Belgrade 21.6.2021. – Eight civil society organizations (CSO) from different parts of Serbia received funds to continue providing free and anonymous support via SOS helplines to women survivors of domestic and partner-relationship violence. Organizations were selected based on an open call, implemented with the support of the Government of Sweden, by the Coordination Body for Gender Equality of the Government of the Republic of Serbia and the United Nations Development Programme (UNDP) in Serbia.
Grant agreements to CSOs were awarded by Zorana Mihajlović, Deputy Prime Minister and President of the Coordination Body for Gender Equality, Ola Andersson, Head of Development Cooperation at the Embassy of Sweden and Francine Pickup, Resident Representative of UNDP in Serbia.
„We have good laws, but we must all participate in their implementation. It is also important to, together with CSOs, include other departments of the Government in combating violence against women and girls, so that children learn from an early age that violence is unacceptable, so that this topic is discussed in kindergarten, and that we send a message that one is not born violent or unequal, but becomes this. Only this way can our society go forward and ensure a better future for all girls and boys”, stated Zorana Mihajlović, President of the Coordination Body for Gender Equality.
“Elimination of violence against women is in accordance with the basic principles of our foreign policy. This programme is good as it enables local, central and institutional support to organizations working on ending violence”, Ola Andersson, Head of Development Cooperation at the Embassy of Sweden in Serbia pointed out.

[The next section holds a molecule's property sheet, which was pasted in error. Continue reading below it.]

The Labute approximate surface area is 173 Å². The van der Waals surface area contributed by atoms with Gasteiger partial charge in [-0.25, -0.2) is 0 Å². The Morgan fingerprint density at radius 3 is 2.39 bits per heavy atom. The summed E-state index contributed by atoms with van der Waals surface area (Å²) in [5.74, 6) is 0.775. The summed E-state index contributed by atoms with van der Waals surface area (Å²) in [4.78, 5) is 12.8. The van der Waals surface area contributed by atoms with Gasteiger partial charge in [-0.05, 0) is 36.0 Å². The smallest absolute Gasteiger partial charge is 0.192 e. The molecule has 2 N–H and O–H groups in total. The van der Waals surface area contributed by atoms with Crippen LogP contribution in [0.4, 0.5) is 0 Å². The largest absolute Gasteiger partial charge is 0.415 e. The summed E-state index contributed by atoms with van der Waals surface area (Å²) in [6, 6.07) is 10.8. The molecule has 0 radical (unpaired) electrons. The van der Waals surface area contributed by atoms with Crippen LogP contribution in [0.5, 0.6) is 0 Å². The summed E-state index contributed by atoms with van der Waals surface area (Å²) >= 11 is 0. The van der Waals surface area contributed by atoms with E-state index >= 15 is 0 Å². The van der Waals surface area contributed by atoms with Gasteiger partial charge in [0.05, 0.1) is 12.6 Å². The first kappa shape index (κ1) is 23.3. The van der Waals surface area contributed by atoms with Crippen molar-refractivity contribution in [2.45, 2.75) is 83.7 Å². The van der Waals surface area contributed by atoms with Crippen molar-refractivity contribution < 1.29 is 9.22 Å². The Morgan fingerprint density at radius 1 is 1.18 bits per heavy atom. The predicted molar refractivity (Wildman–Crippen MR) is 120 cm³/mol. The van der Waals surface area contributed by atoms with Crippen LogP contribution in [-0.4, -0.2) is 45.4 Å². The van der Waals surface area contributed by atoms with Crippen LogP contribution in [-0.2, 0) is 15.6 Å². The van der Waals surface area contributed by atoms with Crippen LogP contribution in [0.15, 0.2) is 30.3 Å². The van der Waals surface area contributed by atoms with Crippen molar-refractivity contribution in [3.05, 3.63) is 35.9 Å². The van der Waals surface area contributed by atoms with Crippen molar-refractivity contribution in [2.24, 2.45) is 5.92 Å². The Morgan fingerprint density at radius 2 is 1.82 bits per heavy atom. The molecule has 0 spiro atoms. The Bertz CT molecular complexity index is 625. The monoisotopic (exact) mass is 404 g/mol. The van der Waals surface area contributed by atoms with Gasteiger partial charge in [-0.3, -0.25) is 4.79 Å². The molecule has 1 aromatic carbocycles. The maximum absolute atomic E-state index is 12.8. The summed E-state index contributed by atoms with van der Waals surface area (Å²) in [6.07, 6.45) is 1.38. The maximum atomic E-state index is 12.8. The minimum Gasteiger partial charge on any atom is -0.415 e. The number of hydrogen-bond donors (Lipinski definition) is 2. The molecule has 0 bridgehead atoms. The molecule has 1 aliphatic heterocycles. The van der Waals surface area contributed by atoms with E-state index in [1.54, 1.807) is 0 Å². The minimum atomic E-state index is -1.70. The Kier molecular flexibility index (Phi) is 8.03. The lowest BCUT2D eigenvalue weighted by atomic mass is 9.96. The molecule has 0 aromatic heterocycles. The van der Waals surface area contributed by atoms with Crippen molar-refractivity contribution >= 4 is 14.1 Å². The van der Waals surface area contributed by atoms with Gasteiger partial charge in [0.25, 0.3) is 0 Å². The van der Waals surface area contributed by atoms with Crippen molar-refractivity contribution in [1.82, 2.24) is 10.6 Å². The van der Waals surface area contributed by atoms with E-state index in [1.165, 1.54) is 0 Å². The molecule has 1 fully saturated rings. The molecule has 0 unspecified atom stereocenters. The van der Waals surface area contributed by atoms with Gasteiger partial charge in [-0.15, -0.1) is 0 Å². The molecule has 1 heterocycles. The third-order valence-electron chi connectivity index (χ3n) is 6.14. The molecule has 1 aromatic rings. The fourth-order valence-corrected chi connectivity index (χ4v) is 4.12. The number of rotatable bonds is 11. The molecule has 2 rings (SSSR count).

Francine Pickup, Resident Representative of UNDP in Serbia highlighted that „the organizations receiving grants are helping women throughout Serbia, and many of them provide support to survivors of violence from vulnerable groups, ensuring that no one is left behind. CSOs offering helplines are often the first point of contact, the first who learn of survivors’ fears and circumstances that prevent them from reporting and leaving the abusive relationships. This is why they are a valuable partner of institutions when planning policies and interventions, from national to the local level and should have continuous and sustainable funding.”
While the number of cases of domestic violence reported to institutions is increasing each year, there is still many of those that need additional support and empowerment to take this step. Such support, as well as informing on protection and help in situations of violence, is provided anonymously and free of charge, by CSO-operated SOS helplines.
SOS helplines are especially important during long periods of crises, such as the Covid-19 pandemic, when, due to uncertainty, limited contacts with others and limited access to institutions, there is an increased risk of escalation of domestic and partner relationship violence.